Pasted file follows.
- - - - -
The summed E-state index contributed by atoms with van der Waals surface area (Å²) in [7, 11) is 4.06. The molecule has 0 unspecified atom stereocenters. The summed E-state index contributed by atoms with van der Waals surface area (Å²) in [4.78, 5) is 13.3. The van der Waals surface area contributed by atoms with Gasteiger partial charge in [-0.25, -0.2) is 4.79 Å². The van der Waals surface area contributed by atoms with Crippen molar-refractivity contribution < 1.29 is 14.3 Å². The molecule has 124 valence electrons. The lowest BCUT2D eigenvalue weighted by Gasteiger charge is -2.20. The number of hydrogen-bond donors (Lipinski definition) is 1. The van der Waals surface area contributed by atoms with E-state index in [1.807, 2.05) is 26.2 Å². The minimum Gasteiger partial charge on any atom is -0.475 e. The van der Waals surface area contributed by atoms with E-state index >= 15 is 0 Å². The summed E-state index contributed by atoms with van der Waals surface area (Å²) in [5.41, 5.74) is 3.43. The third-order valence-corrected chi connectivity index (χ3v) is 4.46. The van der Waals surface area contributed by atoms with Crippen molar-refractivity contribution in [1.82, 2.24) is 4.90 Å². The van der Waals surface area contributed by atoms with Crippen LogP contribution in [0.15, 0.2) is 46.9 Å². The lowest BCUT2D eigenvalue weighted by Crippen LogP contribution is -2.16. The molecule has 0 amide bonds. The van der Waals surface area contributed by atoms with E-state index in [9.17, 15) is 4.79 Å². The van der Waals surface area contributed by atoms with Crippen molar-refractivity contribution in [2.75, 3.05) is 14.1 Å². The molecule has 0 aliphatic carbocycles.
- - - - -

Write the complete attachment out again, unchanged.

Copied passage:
The summed E-state index contributed by atoms with van der Waals surface area (Å²) in [7, 11) is 4.06. The molecule has 0 unspecified atom stereocenters. The summed E-state index contributed by atoms with van der Waals surface area (Å²) in [4.78, 5) is 13.3. The van der Waals surface area contributed by atoms with Gasteiger partial charge in [-0.25, -0.2) is 4.79 Å². The van der Waals surface area contributed by atoms with Crippen molar-refractivity contribution < 1.29 is 14.3 Å². The molecule has 124 valence electrons. The lowest BCUT2D eigenvalue weighted by Gasteiger charge is -2.20. The number of hydrogen-bond donors (Lipinski definition) is 1. The van der Waals surface area contributed by atoms with E-state index in [1.807, 2.05) is 26.2 Å². The minimum Gasteiger partial charge on any atom is -0.475 e. The van der Waals surface area contributed by atoms with E-state index >= 15 is 0 Å². The summed E-state index contributed by atoms with van der Waals surface area (Å²) in [5.41, 5.74) is 3.43. The third-order valence-corrected chi connectivity index (χ3v) is 4.46. The van der Waals surface area contributed by atoms with Crippen molar-refractivity contribution in [1.82, 2.24) is 4.90 Å². The van der Waals surface area contributed by atoms with Crippen LogP contribution in [0.15, 0.2) is 46.9 Å². The lowest BCUT2D eigenvalue weighted by Crippen LogP contribution is -2.16. The molecule has 0 amide bonds. The van der Waals surface area contributed by atoms with E-state index in [9.17, 15) is 4.79 Å². The van der Waals surface area contributed by atoms with Crippen molar-refractivity contribution in [2.75, 3.05) is 14.1 Å². The molecule has 0 aliphatic carbocycles.